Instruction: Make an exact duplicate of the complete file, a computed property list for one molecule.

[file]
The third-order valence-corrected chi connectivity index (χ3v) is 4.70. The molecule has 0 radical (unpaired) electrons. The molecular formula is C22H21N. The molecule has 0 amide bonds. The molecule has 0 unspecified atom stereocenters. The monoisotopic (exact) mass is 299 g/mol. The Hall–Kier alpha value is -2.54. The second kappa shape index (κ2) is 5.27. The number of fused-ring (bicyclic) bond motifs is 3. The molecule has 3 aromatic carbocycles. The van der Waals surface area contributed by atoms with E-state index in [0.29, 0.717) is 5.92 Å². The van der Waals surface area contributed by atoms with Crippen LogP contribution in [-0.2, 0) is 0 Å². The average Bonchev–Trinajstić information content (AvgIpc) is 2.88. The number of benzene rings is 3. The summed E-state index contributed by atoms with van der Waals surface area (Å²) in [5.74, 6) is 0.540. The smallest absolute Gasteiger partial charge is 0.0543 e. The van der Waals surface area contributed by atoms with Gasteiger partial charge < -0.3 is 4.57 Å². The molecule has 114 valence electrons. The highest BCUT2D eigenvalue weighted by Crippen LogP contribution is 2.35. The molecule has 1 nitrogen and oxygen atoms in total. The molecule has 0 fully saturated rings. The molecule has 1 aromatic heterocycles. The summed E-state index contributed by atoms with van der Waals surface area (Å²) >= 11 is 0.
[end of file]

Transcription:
The third-order valence-corrected chi connectivity index (χ3v) is 4.70. The molecule has 0 radical (unpaired) electrons. The molecular formula is C22H21N. The molecule has 0 amide bonds. The molecule has 0 unspecified atom stereocenters. The monoisotopic (exact) mass is 299 g/mol. The Hall–Kier alpha value is -2.54. The second kappa shape index (κ2) is 5.27. The number of fused-ring (bicyclic) bond motifs is 3. The molecule has 3 aromatic carbocycles. The van der Waals surface area contributed by atoms with E-state index in [0.29, 0.717) is 5.92 Å². The van der Waals surface area contributed by atoms with Crippen LogP contribution in [-0.2, 0) is 0 Å². The average Bonchev–Trinajstić information content (AvgIpc) is 2.88. The number of benzene rings is 3. The summed E-state index contributed by atoms with van der Waals surface area (Å²) in [5.74, 6) is 0.540. The smallest absolute Gasteiger partial charge is 0.0543 e. The van der Waals surface area contributed by atoms with Gasteiger partial charge < -0.3 is 4.57 Å². The molecule has 114 valence electrons. The highest BCUT2D eigenvalue weighted by Crippen LogP contribution is 2.35. The molecule has 1 nitrogen and oxygen atoms in total. The molecule has 0 fully saturated rings. The molecule has 1 aromatic heterocycles. The summed E-state index contributed by atoms with van der Waals surface area (Å²) >= 11 is 0.